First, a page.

Author Topic: TC lock tuning?  (Read 17274 times)

Offline Artificer

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Re: TC lock tuning?
« Reply #25 on: April 15, 2014, 03:14:33 PM »
I'm in Pa. The trigger pull is heavy but crisp. Weighed 8 lbs then after toiling it went to 6 lbs. The trigger modes freely with the lock out, it's seems like the weight. I feel is the sears lever return spring. Perhaps changing the pivot point as suggested will improve it.

Changing the sear spring (what you refer to as the "sears lever return spring") is not going to give you a significant reduction in trigger pull weight, because that is not the spring that puts the most force on the lock parts. 

The purpose of the sear spring is to ensure there is JUST enough tension on the sear to keep the sear nose properly engaged against the tumbler and so the sear nose won’t slip off the tumbler as the lock is cocked.  The TC sear spring tension probably has a LITTLE more spring tension than what it absolutely has to have to perform this function, but it is NOT going to be a whole lot stronger than it needs to be.  IOW, I extremely doubt that a lighter tension sear spring, that will still perform the basic and vital function of keeping the sear nose in proper engagement, is going to give you any more than ¼ to at most ½ pound reduction of the trigger pull. 

It has been suggested that you could get a replacement sear spring from Brownell’s.  While that information is basically correct and well intentioned, it is NOT as simple as calling Brownell’s and ordering a lighter power sear spring to fit your lock as from what I’ve been able to research, they don’t have a spring designed to do that.  What Brownells does sell are “coil spring packs or kits” where one may choose a longer spring of the same diameter (or only a couple thousandths of an inch smaller) than your sear spring and cut a shorter piece to use in your lock.  You need a precision dial caliper to measure the diameter of you coil spring and then purchase the “coil spring pack or kit” that has that diameter of coil spring in it. 
http://www.brownells.com/gunsmith-tools-supplies/small-hardware/bulk-spring-kits/index.htm

Sounds somewhat easy, eh?  Unfortunately, even that description does not tell you the whole story.  You may find the coil spring that is the right diameter to go in your lock is too light or too heavy for what you need.  You MAY have to buy more than one kit to get a spring that will work.  You MAY buy two or three kits and not get a spring you can use.  IF you want to try this route, then I suggest you get the diameter measurement of your sear spring and CALL Brownells and ask to speak to a Technician.  Tell him the diameter of your coil spring and what you want to use it for and hopefully they can suggest the correct spring pack.  This is what gunsmiths do when confronted with looking for springs where one is not specifically made and available for that purpose.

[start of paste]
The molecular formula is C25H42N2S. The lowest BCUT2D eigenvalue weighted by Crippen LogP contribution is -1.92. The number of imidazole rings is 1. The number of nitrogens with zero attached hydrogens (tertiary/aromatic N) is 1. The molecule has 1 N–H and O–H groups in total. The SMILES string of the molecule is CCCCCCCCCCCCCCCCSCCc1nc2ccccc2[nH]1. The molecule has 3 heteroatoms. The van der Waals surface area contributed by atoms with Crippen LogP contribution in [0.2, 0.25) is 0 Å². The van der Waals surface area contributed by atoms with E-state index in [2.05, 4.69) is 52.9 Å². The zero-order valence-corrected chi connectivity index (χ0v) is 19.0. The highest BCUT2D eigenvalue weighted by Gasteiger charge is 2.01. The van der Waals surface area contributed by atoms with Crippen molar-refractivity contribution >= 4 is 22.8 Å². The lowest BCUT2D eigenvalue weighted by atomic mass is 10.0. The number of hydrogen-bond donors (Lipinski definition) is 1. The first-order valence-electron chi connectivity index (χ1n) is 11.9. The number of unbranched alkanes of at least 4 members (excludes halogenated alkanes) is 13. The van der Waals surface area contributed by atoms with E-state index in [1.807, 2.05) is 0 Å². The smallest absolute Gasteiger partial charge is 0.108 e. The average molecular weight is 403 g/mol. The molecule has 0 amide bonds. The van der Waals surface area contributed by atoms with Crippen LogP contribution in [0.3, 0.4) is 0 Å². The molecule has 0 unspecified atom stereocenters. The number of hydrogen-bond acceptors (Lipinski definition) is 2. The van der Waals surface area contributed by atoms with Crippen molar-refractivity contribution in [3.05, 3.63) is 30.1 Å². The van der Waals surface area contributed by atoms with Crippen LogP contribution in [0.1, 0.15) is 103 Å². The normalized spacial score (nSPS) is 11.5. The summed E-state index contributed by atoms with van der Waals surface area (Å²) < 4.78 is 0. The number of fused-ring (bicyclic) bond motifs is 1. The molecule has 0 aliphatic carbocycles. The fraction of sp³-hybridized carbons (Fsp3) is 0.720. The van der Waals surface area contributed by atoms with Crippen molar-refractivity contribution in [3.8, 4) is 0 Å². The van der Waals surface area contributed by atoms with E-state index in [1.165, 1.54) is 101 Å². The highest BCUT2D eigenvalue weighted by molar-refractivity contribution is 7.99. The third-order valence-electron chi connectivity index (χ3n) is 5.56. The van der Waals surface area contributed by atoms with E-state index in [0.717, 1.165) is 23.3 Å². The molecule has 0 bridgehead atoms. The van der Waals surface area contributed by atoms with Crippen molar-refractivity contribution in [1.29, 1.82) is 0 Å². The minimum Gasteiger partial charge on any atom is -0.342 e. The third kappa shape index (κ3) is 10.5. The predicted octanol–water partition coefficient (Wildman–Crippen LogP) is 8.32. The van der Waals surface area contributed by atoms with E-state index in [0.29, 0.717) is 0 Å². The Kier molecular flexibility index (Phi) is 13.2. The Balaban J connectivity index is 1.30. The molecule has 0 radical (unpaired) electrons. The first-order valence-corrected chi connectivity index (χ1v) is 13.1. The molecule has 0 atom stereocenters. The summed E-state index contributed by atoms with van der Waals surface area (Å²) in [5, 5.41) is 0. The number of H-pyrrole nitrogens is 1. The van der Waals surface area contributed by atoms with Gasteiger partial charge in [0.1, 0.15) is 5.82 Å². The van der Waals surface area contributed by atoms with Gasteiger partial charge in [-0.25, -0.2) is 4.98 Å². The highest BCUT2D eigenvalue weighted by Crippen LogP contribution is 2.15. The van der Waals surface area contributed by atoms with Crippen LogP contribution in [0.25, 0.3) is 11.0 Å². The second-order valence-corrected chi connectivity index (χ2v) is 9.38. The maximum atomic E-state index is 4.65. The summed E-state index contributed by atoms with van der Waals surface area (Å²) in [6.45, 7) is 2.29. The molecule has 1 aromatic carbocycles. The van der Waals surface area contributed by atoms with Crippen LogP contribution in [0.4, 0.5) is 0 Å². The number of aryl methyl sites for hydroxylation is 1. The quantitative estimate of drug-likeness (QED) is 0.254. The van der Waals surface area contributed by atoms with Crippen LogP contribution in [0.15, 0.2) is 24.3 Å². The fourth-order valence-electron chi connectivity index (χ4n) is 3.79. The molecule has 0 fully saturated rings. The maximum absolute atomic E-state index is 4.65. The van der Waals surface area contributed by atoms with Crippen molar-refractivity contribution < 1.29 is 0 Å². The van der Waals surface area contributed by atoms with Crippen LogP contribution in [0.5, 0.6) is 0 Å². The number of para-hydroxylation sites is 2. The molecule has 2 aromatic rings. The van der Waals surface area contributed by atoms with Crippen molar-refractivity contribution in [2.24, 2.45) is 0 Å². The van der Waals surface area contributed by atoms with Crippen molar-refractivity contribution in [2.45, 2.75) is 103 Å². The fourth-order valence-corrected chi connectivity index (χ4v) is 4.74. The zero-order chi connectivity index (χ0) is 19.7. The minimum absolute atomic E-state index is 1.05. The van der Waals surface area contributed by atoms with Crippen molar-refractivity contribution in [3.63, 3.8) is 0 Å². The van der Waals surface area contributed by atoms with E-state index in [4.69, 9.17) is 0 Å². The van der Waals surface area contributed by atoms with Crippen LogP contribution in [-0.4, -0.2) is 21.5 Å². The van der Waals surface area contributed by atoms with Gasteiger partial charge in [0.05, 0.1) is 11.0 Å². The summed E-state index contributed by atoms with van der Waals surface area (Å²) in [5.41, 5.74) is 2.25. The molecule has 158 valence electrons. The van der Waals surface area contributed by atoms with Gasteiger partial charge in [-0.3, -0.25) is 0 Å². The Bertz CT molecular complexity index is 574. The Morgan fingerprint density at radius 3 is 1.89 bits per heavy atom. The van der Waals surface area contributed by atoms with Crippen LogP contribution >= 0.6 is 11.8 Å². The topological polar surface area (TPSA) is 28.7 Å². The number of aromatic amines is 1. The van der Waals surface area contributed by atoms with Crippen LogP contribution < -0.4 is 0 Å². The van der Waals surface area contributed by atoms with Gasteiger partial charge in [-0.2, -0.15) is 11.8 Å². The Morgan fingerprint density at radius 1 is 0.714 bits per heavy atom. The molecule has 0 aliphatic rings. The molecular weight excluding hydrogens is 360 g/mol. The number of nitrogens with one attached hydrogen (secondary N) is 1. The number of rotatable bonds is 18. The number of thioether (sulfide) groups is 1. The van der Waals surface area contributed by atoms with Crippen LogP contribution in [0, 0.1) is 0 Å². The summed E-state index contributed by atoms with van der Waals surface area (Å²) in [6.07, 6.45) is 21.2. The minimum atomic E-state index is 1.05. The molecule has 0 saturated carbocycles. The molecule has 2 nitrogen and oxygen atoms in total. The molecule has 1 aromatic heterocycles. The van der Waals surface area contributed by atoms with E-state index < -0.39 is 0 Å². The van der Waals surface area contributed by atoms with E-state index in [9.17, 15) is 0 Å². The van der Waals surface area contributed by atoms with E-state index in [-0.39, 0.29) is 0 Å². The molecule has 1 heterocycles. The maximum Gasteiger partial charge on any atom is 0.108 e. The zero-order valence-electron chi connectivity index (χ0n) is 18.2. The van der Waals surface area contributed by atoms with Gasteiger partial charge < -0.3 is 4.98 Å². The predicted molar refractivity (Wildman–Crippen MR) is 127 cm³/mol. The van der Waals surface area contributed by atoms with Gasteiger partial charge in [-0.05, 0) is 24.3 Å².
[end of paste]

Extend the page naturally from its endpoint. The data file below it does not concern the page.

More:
That is why I suggested that you try going to a hardware store to see if you can get a spring that will work before going through all that.  I can’t promise you will find one, but it is going to be less expensive and less time consuming if you do.  I have walked into Lowe’s, Home Depot and other Hardware stores MANY times over the years with my Precision Dial Calipers in hand to see if they have a spring I can try.  If that doesn’t work, perhaps you know a local Machinist who could get you a spring that may work after shortening it.  If that doesn’t work, then maybe you could take your calipers to a Parts Dealer at a Gun Show and check those springs. 

Or perhaps once you get the precision measurement from a Precision Caliper on the diameter and length of your sear spring, perhaps someone on the forum will have a spring that may work. 

Gus

Offline Artificer

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Re: TC lock tuning?
« Reply #26 on: April 15, 2014, 03:30:10 PM »
Badwolf,

Just had a different thought.  Dixie Gun Works sells replacement TC sear springs listed below:

http://www.dixiegunworks.com/product_info.php?cPath=22_567_608&products_id=12268

This spring most likely won't be any lighter than yours, BUT you may try asking them if they have a spring that will fit and work and will be lighter.